Harry S. Truman was waiting for Gus in the hall, red eyes watching, whiskers twitching. When he saw he had Gus’s attention, Harry S. Truman chittered again and ran toward him, little legs sinking into the carpet. As soon as he reached Gus, he lay flat on his stomach, blocking Gus from taking any further steps. He knew it was the easiest way to get Gus’s attention.
“You’re a jerk,” Gus told him, but he reached down and picked up Harry S. Truman, who proceeded to climb on his shoulder and lick his hair.
Gus walked to the kitchen as Harry S. Truman bathed him and snuffled his ear wetly. Gus tried not to grimace, but it was a close thing. He was used to ferret baths by now, but it didn’t mean he appreciated whiskers in his ears. But, like the president, the ferret Harry S. Truman didn’t give a shit about what whiskers went where, so Gus dealt with it.
Harry S. Truman jumped off his shoulder and onto the counter when Gus bent down to the cabinet near the sink, chatting away with his little clicks and squeaks. Gus rattled his pellets in their rubber container, and Harry S. Truman spun in a circle.
Gus filled his bowl, made sure he had fresh water, then sat on the floor next to Harry S. Truman while he dug through the pellets, eating an apple and thinking.
“I’m not going to take the elevator,” Gus said, finally deciding. “Or even the stairs. I’m fine just the way I am.”
Harry S. Truman ignored him completely, but that was okay.
GUSTAVO TIBERIUS (no middle name because Pastor Tommy didn’t think they were necessary. Come on, Gus, why do you need three names when your two are already brilliant? Gus didn’t know if he quite agreed with Pastor Tommy on that last) was twenty-nine years old on this 135th day. He was alive, had no zits on his face this morning, and had good gums. His skin was pale, and his dark hair needed a cut, curling down around his forehead and neck. He’d tried to shave his head once, but found out only after he’d done so that his head was disproportionately big compared to the rest of his body and he looked odd. Pastor Tommy had said he absolutely did not look like a penis, for which Gus was grateful, but then Pastor Tommy had apologized for lying and said he absolutely did look like a penis. Gus never shaved his head again.
He had blue eyes that Pastor Tommy had described as Eurotrash pleasant (what the hell?) and had spent a year when he was six convinced they were too close together and taped the edges back every morning in an attempt to stretch them out. It hadn’t worked, but by the time he’d turned seven, he’d discovered poker and forgot all about being beady-eyed because he was too busy owning Pastor Tommy and winning hundreds of dollars in Monopoly money.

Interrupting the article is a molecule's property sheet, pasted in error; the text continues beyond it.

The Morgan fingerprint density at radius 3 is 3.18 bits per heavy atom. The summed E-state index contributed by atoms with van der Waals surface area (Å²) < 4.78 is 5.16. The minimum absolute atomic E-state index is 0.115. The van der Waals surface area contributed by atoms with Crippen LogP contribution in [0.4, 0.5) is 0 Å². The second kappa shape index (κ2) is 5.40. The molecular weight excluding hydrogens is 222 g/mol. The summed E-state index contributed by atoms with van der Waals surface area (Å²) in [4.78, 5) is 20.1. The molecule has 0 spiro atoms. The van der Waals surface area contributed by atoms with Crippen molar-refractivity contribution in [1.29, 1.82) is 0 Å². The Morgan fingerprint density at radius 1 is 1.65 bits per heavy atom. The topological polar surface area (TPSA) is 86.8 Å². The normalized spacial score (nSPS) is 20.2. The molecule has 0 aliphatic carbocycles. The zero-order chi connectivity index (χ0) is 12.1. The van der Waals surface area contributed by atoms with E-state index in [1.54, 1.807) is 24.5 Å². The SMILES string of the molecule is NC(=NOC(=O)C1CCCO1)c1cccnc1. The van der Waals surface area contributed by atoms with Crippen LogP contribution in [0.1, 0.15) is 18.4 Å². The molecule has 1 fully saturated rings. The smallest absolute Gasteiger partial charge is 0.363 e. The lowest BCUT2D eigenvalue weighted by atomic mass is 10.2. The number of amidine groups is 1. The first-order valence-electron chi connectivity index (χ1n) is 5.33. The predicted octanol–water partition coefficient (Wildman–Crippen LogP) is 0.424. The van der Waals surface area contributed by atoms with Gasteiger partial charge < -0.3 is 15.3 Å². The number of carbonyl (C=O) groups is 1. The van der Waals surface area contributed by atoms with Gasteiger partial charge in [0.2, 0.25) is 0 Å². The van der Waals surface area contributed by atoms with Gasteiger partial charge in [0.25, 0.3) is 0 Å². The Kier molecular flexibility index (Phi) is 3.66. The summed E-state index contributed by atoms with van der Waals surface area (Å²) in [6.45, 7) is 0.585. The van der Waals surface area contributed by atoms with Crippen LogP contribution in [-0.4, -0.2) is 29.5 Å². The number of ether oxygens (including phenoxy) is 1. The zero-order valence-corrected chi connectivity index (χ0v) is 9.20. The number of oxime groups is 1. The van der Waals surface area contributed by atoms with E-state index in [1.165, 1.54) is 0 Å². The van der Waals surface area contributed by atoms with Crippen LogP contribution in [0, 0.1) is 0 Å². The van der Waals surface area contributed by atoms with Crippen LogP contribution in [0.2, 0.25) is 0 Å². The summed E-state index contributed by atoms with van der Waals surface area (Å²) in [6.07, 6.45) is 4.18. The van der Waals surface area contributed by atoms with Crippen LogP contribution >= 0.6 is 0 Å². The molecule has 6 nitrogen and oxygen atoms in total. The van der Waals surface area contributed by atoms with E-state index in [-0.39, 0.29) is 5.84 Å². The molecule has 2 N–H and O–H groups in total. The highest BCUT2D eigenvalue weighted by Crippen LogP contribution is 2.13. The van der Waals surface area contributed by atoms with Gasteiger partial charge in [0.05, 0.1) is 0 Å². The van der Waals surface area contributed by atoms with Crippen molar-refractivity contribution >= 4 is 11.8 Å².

He had a nose and ears too, but he didn’t have problems with those, so….
Gus looked at himself in the mirror and flexed his arms. It lasted only momentarily because Gustavo Tiberius was not a douchebag. At least not a complete douchebag. His arms had bumps on them that could be construed as muscles, so he thought flexing maybe every once in a while was okay. Not all the time, though. He had some dignity, after all.
The We Three Queens said he was too skinny, but he thought it was the duty of elderly ladies everywhere to say that about young people, so he didn’t think much about it.
He showered and shaved and brushed his teeth. He grinned at his reflection, but it was awkward so he stopped. Smiling was always awkward for him. He knew very well that he had resting bitch face, but there was nothing he could do about that. So he didn’t. People said he should smile more. He generally avoided those people.
He dressed in his work uniform, put on his name tag (though, really, Abby, Oregon, only had six hundred and fifty-seven people in it and everyone knew who he was, much to his dismay), and mentally prepared himself to walk out the door and interact with the human race.
Today was going to be an okay day.
He secured Harry S. Truman in the pet carrier, the ferret grumbling at him, opened the front door to the house, and began to face his day.
TO START, he only had to walk across the street to Lottie’s Lattes, a coffee shop with the most ridiculous name. He’d told Lottie as such, and she’d grinned at him and made him drink a fruit smoothie instead of his usual black coffee. It was sweet and creamy and everything about it had been terrible, so he kept his opinions on alliteration to himself (it was an awful thing and anyone who thought otherwise should be punished accordingly).